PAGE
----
As the Smoke Clears

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Carrie here! Well, I hope everyone had a nice holiday and brought in the New Year with merriment and laughter. I have to say I almost slept threw it. Watching the amount of football I did over the holidays, seems to have the same effect on me like eating a big meal on Thanksgiving day--lots of snoozing. I was visiting my parents over the holidays and "abstaining from smoking." I made it for 6 days without a cigarette. I think 6 days is a nice time period to visit with the family. Anymore and you will need something to soothe those nerves. So after the 6th day of parental accompaniment, I had to figure out a way to sneak out and find some cigarettes. I ran/walked a total of six miles to find a store that was open past 10 PM. I couldn't find even one in Tampa, Florida, of all places. This is the town of strip malls and everything convenient...except after 10. So I knew better for the next day and went on my nightly "walk" a little earlier, pursuing my quest for cigarettes. I just hope my parents don't find where I stashed my nerve soothers. In my rush to get packed and not miss my plane, I forgot to pack my cigarettes and left them in my secret hiding spot, which is an electrical box on the outside of the house. Maybe they will think they are the nasty neighbor kid's.

Well, this post has to be about New Year's resolutions, especially since we're talking of living life smoke free. Just as the clouds of fireworks dissipate into the night sky, so must our dirty habits of 2006. In my previous post, I mentioned that my official quit date - the day I break it off with Mr. Cigarette - is planned for Valentine's Day. 2007 will be the year that the smoke clears and a better focus is found. Since giving up smoking is a lifestyle change, there are some other changes that will need to be made, besides snuffing out my last butt. Without further ado, I will list a few of those that I wish to focus on this year:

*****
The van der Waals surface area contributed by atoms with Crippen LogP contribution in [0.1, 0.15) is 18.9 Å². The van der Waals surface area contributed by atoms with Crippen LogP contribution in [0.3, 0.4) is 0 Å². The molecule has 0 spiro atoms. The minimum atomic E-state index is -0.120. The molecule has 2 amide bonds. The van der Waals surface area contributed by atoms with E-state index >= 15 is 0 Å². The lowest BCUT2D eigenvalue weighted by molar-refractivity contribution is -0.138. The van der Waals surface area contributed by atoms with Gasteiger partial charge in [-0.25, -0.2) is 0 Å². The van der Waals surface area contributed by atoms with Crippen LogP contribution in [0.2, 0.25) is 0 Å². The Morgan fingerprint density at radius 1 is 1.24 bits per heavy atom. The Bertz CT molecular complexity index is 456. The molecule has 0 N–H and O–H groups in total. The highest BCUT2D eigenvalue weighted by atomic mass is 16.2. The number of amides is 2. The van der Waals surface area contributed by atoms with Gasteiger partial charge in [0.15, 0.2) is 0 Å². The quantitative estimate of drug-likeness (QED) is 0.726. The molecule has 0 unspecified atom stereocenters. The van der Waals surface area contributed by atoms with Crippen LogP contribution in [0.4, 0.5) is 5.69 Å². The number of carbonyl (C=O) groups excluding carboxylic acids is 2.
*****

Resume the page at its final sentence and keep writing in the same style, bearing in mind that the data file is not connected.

1. Reduce my consumption of alcohol: Much of my interaction with friends occurs in a bar or club, where we all have nice chats, gossip, dance, and have a couple to wash down the stress of keeping up with our busy lives. This is the "scene of the urge" - as Mrs. Quit likes to say. Alcohol increases my desire for Mr. Cigarette and is one of the reasons why we haven't broken off our relationship.
  2. Take singing lessons: Quitting smoking can only aid in this, unless raspy is in and coughing is considered an elemental part of making a song "real" and having "feeling."
  3. Volunteer at a youth group: I really wouldn't be setting a good example if the kids see me puffing, now would I?
  4. Use public transit more often: The nearest MUNI station is a 15 minute walk. This is a great way to incorporate fitness into my everyday life, which is a practice well preached in The Fitness Fixer's blog. Plus, you're not allowed to smoke on the trains or buses.
  5. Become more aware of the environment around me: With all the perils that nature has caused in the year 2006, I realize I need to be more prepared for my wilderness outings. Thinking of packing an LED flashlight, instead of making sure I have my pack of cigarettes and lighter, should be a higher priority.
  6. Become a vegetarian: With the way most of our meat is produced in this country, I can't help but want to start eating less of it and more of a plant based diet.
  7. Convince Kris that driving a motorcycle is not the healthiest of habits.

Leave a comment on how you will incorporate quitting smoking in your New Year's resolutions or write your story and email it to me (carrie) at (healthline) dot (com). Remember it's a lifestyle change. Until we meet again, mes amis (my friends)!

Photo courtesy of besar bears

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About the Author


MA, MAppSci, PhD

Dr. Jonathan Foulds is an expert in the field of tobacco addiction.

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